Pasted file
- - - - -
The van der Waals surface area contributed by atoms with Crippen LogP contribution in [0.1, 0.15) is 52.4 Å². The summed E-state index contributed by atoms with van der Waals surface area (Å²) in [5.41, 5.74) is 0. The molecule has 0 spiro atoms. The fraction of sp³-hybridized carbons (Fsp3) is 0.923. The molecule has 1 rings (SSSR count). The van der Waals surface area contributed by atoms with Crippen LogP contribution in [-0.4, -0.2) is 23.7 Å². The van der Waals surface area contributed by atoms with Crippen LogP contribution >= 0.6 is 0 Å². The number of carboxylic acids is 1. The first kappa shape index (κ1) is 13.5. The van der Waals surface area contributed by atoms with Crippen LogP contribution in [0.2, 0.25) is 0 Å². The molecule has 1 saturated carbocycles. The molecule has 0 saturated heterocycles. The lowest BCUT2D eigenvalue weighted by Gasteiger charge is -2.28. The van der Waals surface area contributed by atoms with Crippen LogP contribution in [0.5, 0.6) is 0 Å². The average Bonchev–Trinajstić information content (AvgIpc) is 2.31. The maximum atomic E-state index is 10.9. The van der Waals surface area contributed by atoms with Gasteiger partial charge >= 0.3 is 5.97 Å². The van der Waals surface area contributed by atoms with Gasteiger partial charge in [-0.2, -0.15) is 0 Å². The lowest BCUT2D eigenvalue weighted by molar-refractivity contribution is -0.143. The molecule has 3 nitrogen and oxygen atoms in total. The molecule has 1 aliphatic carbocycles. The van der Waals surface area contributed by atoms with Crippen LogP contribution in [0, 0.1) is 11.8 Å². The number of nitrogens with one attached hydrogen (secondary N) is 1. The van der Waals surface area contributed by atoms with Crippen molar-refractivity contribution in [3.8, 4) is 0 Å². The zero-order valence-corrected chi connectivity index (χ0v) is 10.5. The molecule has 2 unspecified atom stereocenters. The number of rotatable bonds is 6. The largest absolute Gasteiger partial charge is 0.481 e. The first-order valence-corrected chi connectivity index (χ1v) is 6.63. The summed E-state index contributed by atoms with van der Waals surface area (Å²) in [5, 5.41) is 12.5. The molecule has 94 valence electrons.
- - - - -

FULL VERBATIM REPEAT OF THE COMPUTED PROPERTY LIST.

The van der Waals surface area contributed by atoms with Crippen LogP contribution in [0.1, 0.15) is 52.4 Å². The summed E-state index contributed by atoms with van der Waals surface area (Å²) in [5.41, 5.74) is 0. The molecule has 0 spiro atoms. The fraction of sp³-hybridized carbons (Fsp3) is 0.923. The molecule has 1 rings (SSSR count). The van der Waals surface area contributed by atoms with Crippen LogP contribution in [-0.4, -0.2) is 23.7 Å². The van der Waals surface area contributed by atoms with Crippen LogP contribution >= 0.6 is 0 Å². The number of carboxylic acids is 1. The first kappa shape index (κ1) is 13.5. The van der Waals surface area contributed by atoms with Crippen LogP contribution in [0.2, 0.25) is 0 Å². The molecule has 1 saturated carbocycles. The molecule has 0 saturated heterocycles. The lowest BCUT2D eigenvalue weighted by Gasteiger charge is -2.28. The van der Waals surface area contributed by atoms with Crippen LogP contribution in [0.5, 0.6) is 0 Å². The average Bonchev–Trinajstić information content (AvgIpc) is 2.31. The maximum atomic E-state index is 10.9. The van der Waals surface area contributed by atoms with Gasteiger partial charge >= 0.3 is 5.97 Å². The van der Waals surface area contributed by atoms with Gasteiger partial charge in [-0.2, -0.15) is 0 Å². The lowest BCUT2D eigenvalue weighted by molar-refractivity contribution is -0.143. The molecule has 3 nitrogen and oxygen atoms in total. The molecule has 1 aliphatic carbocycles. The van der Waals surface area contributed by atoms with Crippen LogP contribution in [0, 0.1) is 11.8 Å². The number of nitrogens with one attached hydrogen (secondary N) is 1. The van der Waals surface area contributed by atoms with Crippen molar-refractivity contribution in [3.8, 4) is 0 Å². The zero-order valence-corrected chi connectivity index (χ0v) is 10.5. The molecule has 2 unspecified atom stereocenters. The number of rotatable bonds is 6. The largest absolute Gasteiger partial charge is 0.481 e. The first-order valence-corrected chi connectivity index (χ1v) is 6.63. The summed E-state index contributed by atoms with van der Waals surface area (Å²) in [5, 5.41) is 12.5. The molecule has 94 valence electrons.